Exploring the molecular basis to the regulatory effects of Cannabinoids on toll-like receptor signalling
Clifford, Eileen (2010) Exploring the molecular basis to the regulatory effects of Cannabinoids on toll-like receptor signalling. PhD thesis, National University of Ireland Maynooth.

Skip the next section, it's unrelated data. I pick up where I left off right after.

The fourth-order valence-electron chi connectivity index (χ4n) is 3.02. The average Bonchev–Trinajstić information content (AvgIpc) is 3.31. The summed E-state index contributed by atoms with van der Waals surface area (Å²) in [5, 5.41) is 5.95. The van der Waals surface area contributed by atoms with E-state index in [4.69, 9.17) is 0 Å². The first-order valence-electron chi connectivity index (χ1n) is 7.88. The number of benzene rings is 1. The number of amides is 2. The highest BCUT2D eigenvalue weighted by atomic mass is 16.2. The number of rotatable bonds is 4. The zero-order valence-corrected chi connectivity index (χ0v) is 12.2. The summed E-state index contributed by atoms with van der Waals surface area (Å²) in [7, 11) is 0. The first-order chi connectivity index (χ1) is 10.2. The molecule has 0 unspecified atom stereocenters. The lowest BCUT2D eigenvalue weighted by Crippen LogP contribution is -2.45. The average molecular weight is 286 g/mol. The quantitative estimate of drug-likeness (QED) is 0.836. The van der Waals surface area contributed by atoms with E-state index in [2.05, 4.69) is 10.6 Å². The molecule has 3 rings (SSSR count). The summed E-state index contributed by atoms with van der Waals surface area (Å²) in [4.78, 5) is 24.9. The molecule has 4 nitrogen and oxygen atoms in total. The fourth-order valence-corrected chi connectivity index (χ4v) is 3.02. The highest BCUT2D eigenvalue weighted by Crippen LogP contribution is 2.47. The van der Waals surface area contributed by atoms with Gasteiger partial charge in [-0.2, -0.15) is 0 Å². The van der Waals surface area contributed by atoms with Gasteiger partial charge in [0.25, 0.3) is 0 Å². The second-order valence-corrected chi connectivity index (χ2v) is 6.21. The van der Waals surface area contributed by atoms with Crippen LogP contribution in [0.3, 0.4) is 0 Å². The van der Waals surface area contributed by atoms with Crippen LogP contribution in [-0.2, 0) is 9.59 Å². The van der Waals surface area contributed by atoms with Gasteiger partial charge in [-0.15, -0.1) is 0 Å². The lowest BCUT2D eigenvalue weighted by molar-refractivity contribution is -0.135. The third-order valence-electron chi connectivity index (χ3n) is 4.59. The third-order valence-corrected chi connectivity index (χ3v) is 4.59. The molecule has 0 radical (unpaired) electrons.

Toll like receptor (TLR) signalling is central in controlling innate immune responses, with dysregulation of TLR pathways associated in both autoimmune and inflammatory diseases. Numerous reports suggest that cannabinoids, known to exhibit general immunosuppressive properties, have potential therapeutic value in the treatment of inflammatory conditions. In relation to multiple sclerosis (M.S.), cannabinoids palliate M.S. patient symptoms and the severity of clinical signs associated with experimental autoimmune encephalomyelitis (EAE), an animal model of M.S. However, the precise molecular mechanism for these effects is not understood. While the synthetic cannabinoid R(+)WIN55,212-2 exerts established anti-inflammatory effects in vitro and in vivo, the role of cannabinoid compounds in modulating TLR signalling events is unknown. Here, using a variety of cell model systems, evidence is provided that R(+)WIN55,212-2, in the presence of the TLR3 ligand, Poly(I:C), targets interferon regulatory factor 3 (IRF3), a transcription factor essential for regulating type I interferon (IFN) expression. These findings also demonstrate that protective effects of R(+)WIN55,212-2 in EAE mice exist, as evidenced by reduced clinical scores, demyelination and inflammation. Furthermore, the anti-inflammatory effects of R(+)WIN55,212-2 in this model are IFN- dependent. In addition to blunting pro-inflammatory signaling induced by Poly(I:C) in PBMCs from both healthy donors and M.S. patients, R(+)WIN55,212-2 robustly enhanced IFN- production in these cells, an event restricted to M.S. patients. This study also highlights the anti-inflammatory potential of R(+)WIN55,212-2 by virtue of its inhibitory effects on the NFB pathway. R(+)WIN55,212-2 can inhibit TLR3/4-induced activation of NFB. This likely makes a major contribution to the inhibitory effects of R(+)WIN55,212-2 on pro-inflammatory gene expression. Indeed, it is also demonstrated that R(+)WIN55,212-2 blunts TLR3/4 induction of TNF-. The regulatory effects of R(+)WIN55,212-2 on TLR3/TLR4-induced activation of IRF3, IFN- and NFκB are independent of the cannabinoid receptors and evidenced is presented suggesting a potential role for peroxisome proliferator activated receptors in mediating the regulatory effects R(+)WIN55,212-2. Overall these findings highlight that R(+)WIN55,212-2, by targeting IRF3 and IFN- downstream of TLR3 stimulation, may exert anti-inflammatory properties and provide evidence that cannabinoid administration may offer therapeutic potential in the treatment of M.S.
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